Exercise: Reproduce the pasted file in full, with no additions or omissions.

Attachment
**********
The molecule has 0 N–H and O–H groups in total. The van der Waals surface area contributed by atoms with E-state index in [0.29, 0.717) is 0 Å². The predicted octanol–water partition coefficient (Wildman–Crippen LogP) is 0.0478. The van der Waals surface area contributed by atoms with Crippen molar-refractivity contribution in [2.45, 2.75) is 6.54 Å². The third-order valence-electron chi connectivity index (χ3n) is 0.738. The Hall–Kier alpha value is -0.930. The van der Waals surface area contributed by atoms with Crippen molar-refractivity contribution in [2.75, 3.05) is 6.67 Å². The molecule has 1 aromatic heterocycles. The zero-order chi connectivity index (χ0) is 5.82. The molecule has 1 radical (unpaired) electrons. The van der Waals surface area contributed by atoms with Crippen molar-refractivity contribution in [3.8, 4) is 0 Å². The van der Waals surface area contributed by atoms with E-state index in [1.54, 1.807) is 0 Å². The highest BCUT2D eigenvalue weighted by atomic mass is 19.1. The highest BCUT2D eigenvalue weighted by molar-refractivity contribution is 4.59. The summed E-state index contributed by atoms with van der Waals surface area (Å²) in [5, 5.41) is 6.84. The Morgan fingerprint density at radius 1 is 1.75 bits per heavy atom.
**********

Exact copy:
The molecule has 0 N–H and O–H groups in total. The van der Waals surface area contributed by atoms with E-state index in [0.29, 0.717) is 0 Å². The predicted octanol–water partition coefficient (Wildman–Crippen LogP) is 0.0478. The van der Waals surface area contributed by atoms with Crippen molar-refractivity contribution in [2.45, 2.75) is 6.54 Å². The third-order valence-electron chi connectivity index (χ3n) is 0.738. The Hall–Kier alpha value is -0.930. The van der Waals surface area contributed by atoms with Crippen molar-refractivity contribution in [2.75, 3.05) is 6.67 Å². The molecule has 1 aromatic heterocycles. The zero-order chi connectivity index (χ0) is 5.82. The molecule has 1 radical (unpaired) electrons. The van der Waals surface area contributed by atoms with Crippen molar-refractivity contribution in [3.8, 4) is 0 Å². The van der Waals surface area contributed by atoms with E-state index in [1.54, 1.807) is 0 Å². The highest BCUT2D eigenvalue weighted by atomic mass is 19.1. The highest BCUT2D eigenvalue weighted by molar-refractivity contribution is 4.59. The summed E-state index contributed by atoms with van der Waals surface area (Å²) in [5, 5.41) is 6.84. The Morgan fingerprint density at radius 1 is 1.75 bits per heavy atom.